• Elastic Gauze Bandages 6-inch X 4-inch
  • Clove Oil (Home remedy: Helps relieve toothache)
  • Dental Wax
  • Dental Floss
  • Floss Threader
  • Cool Downz (Neck cooler)
  • Pepto Bismol Chewable Tablets (Used for stomach upset and diarrhea)
  • Zantac (Antacid for stomach ache)
  • Ginger (Home remedy for stomach ache)
  • Dramamine (Used for the treatment of nausea)
  • New Skin (Used for cuts)
  • Halls Menthol Cough Drops
  • Vicks VapoRub
  • Nasal Spray
  • Saline Nasal Spray
  • AZO Yeast (For treatment of yeast infections)
  • AZO Standard (For treatment of urinary tract infection)
  • Castor Oil (Used as a laxative BUT adverse effects are reported for pregnant and breastfeeding women and small children)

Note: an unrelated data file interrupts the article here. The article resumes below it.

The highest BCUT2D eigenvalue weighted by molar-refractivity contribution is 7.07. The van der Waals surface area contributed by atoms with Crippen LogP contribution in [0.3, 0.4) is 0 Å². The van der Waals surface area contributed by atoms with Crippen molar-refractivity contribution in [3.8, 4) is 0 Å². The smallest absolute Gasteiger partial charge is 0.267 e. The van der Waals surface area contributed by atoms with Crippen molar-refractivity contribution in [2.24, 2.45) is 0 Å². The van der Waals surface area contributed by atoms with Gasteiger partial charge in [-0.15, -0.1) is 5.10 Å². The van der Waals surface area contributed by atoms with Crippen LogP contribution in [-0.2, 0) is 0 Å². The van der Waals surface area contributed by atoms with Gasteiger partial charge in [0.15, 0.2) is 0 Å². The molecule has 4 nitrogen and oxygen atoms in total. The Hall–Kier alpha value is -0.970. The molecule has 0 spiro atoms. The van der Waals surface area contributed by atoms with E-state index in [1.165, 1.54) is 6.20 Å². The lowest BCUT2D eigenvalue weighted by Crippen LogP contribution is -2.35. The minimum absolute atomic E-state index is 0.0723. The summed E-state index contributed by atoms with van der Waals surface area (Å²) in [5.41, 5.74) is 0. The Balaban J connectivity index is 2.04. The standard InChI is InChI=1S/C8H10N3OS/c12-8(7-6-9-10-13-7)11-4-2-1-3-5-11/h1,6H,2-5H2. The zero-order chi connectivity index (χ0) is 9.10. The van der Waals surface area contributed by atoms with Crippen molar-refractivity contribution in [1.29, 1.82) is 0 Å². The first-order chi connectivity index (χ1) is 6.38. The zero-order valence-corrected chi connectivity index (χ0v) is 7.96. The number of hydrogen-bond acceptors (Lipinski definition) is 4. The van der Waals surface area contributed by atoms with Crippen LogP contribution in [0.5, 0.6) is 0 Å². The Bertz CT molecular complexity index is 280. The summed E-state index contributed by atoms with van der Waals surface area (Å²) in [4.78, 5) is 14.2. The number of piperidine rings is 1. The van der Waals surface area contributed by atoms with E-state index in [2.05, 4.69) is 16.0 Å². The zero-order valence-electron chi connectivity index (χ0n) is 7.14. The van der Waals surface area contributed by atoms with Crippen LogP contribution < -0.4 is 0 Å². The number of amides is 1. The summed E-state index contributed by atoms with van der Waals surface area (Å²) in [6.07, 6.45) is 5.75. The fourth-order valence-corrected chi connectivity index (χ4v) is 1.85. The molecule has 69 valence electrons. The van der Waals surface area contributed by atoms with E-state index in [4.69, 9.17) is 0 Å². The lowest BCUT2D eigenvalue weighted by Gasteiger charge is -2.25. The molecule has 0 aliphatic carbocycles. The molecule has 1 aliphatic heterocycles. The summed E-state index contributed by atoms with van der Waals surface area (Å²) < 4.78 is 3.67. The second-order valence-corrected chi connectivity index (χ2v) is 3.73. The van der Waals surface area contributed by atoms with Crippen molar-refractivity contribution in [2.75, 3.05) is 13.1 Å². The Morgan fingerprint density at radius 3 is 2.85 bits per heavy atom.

• Acidophilus (For help with digestion)
  • Imodium (For the treatment of diarrhea)
  • Anti-Diarrhea Meds, Misc.


  • Vitamins
  • Magnesium
  • Fish Oil
  • Vitamin B-12
  • Melatonin (For sleep)
  • Vitamin D-3

For those with extensive medical training, some move on to advanced prepping for wounds, surgery, and setting broken bones–which may or may not include the following:

  • Surgery Gloves (These are individually pkgd and one step up from surgical gloves)
  • Surgical Kit
  • Stethoscope
  • Blood Pressure Cuff
  • Bandage Scissors
  • Explorers/Outfitters Dental kit (much more extensive, but can be costly)
  • Explorers/Outfitters Medical Kit (Can be expensive $250 – $500. Buy only when contents are listed and supplier is recommended)
  • Lap Sponges (Used for surgery)
  • Kelly Forceps
  • LMA Mask (Used for blocked airway)
  • Ambu Bag (Resuscitator/used to assist breathing: Comes in Infant, Child & Adult sizes)
  • Olsen Hegar Needle Holder/scissor combination forceps
  • Pulse Oximeter (Measures oxygen saturation in the blood)
  • Fetal Doppler Monitor (To listen to fetal heart-tones during birth)
  • Central Venous Catheter Kit (Used to administer IV fluids)
  • Ringers Lactate
  • Arm & Leg Splints
  • Orthopedic Casting Tape (Used to set broken bones)